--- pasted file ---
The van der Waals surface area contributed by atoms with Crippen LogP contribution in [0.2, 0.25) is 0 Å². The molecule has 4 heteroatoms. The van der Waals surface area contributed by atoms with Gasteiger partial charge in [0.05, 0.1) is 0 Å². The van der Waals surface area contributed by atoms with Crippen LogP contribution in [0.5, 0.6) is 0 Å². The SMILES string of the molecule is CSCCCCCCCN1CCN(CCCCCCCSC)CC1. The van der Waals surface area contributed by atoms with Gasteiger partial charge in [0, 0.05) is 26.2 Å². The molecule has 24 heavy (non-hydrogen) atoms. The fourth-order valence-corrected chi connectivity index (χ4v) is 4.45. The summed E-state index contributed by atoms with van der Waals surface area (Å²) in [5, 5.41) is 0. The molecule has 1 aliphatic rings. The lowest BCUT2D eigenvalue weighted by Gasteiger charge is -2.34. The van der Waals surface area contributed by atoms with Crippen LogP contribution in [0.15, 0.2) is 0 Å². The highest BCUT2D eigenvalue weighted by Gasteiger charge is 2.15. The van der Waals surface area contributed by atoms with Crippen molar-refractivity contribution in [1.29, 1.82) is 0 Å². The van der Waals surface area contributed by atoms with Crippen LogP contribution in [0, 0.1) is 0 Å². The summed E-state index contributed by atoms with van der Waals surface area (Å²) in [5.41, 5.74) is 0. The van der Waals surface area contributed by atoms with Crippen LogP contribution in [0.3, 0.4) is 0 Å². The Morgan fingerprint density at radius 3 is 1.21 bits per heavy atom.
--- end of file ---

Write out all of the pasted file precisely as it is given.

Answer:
The van der Waals surface area contributed by atoms with Crippen LogP contribution in [0.2, 0.25) is 0 Å². The molecule has 4 heteroatoms. The van der Waals surface area contributed by atoms with Gasteiger partial charge in [0.05, 0.1) is 0 Å². The van der Waals surface area contributed by atoms with Crippen LogP contribution in [0.5, 0.6) is 0 Å². The SMILES string of the molecule is CSCCCCCCCN1CCN(CCCCCCCSC)CC1. The van der Waals surface area contributed by atoms with Gasteiger partial charge in [0, 0.05) is 26.2 Å². The molecule has 24 heavy (non-hydrogen) atoms. The fourth-order valence-corrected chi connectivity index (χ4v) is 4.45. The summed E-state index contributed by atoms with van der Waals surface area (Å²) in [5, 5.41) is 0. The molecule has 1 aliphatic rings. The lowest BCUT2D eigenvalue weighted by Gasteiger charge is -2.34. The van der Waals surface area contributed by atoms with Crippen LogP contribution in [0.15, 0.2) is 0 Å². The highest BCUT2D eigenvalue weighted by Gasteiger charge is 2.15. The van der Waals surface area contributed by atoms with Crippen molar-refractivity contribution in [1.29, 1.82) is 0 Å². The van der Waals surface area contributed by atoms with Crippen LogP contribution in [0, 0.1) is 0 Å². The summed E-state index contributed by atoms with van der Waals surface area (Å²) in [5.41, 5.74) is 0. The van der Waals surface area contributed by atoms with Crippen LogP contribution in [0.3, 0.4) is 0 Å². The Morgan fingerprint density at radius 3 is 1.21 bits per heavy atom.